A good friend told me she was participating in a sober October program. I told her that would have been terrifying to me when I was still drinking because of how much I used to love, LOVE, to drink on Halloween. She told me she cheated. She started her sober October on September 30th so she could drink on Halloween. That kind of defeats the purpose of exploring sobriety across the various aspects of your life, doesn’t it? Doesn’t that make the entire last week of the sober challenge useless as anticipation builds toward a night of costumes and parties and drinking?
I don’t think she has a drinking problem. I know she wishes wine wasn’t so inextricably linked to all facets of our culture, and she’s probably curious about how she will feel after a month of abstinence. Probably. But then again, no one knew I was an alcoholic before I quit drinking and told them about my disease. I sure was good about manipulating the rules I established to control my drinking. Isn’t drinking on Halloween just a sober October rule manipulation?
The point is, drinking on Halloween is important to drinkers. All drinkers. Active alcoholics wouldn’t even consider abstaining on Halloween, the sober curious manipulate the rules to make drinking feasible, and the blissfully ignorant 20-somethings treat Halloween like a free pass to intoxicated sexual recklessness and debauchery behind a scary mask. I remember it. I remember all of it (except the many parts when I was blackout drunk).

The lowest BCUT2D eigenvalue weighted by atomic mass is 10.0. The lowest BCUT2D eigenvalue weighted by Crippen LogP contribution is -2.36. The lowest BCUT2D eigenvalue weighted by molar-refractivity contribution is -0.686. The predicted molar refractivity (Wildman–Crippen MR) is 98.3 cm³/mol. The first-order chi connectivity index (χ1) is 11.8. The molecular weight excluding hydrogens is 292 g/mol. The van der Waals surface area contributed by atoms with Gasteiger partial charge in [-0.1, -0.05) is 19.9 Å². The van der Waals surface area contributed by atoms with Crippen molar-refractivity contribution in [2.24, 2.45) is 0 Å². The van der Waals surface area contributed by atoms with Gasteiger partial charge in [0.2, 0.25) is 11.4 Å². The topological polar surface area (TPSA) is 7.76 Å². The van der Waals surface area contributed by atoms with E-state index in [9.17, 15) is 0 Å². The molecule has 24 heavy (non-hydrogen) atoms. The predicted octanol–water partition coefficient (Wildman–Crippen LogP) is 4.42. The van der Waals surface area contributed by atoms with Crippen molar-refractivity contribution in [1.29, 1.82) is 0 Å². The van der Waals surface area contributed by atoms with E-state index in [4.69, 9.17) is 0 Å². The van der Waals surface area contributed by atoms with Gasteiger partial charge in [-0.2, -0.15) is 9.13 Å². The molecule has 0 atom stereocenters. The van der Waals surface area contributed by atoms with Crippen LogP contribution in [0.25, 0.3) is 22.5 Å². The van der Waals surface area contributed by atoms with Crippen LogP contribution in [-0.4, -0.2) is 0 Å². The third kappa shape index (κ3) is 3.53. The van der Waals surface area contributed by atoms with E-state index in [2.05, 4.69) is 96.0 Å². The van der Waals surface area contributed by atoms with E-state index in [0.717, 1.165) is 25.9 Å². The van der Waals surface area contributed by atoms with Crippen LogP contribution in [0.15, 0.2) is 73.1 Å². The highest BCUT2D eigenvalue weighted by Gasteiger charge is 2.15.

Halloween remains scary in sobriety. This is my third consecutive sober Halloween, and I’m still distraught. I’m not worried that I’ll drink, but I can’t quite figure out how to enjoy myself, either. That’s the problem with traditions. We get locked-in on the way we traditionally celebrate holidays, and figuring out alternatives is hard. And scary.
Think about it for a minute. My weekend tradition for 25 years was to drink lots of beer. On the third weekend of sobriety, I was far from figuring out a comfortable alternative. Why would I expect my third Halloween to be any easier to navigate than my third weekend of sobriety? I’ve had almost 150 weekends since I quit drinking. Weekends are easy now. Halloween continues to haunt me.
There are lots of insidious ghouls lurking in an alcoholic brain. One of the most diabolical is the we way push the bad memories down and out of sight, leaving the good memories to shimmer and glisten. When Halloween rolls around, we can’t easily access the memories that bring shame as we recall Halloweens of clinking glasses with friends and laughing our way down the street following costumed children with beer in our travel coffee cups. So in our third Halloween of sobriety (or first or second or fourth or fifth), we’ve got to dig deep in the memory banks, unlock the shameful past and protect our precious sobriety from threats of carefree inebriation.
In much the same way alcoholism is a progressive disease, in my last few Halloweens as a drinker, my behavior declined steadily. There was the year Halloween fell on a Saturday, and I drank IPAs all day with a neighbor. By the time evening rolled around, I was so drunk that I was useless to my wife in managing our four children. We fought embarrassingly in public, then viciously in private when we returned home.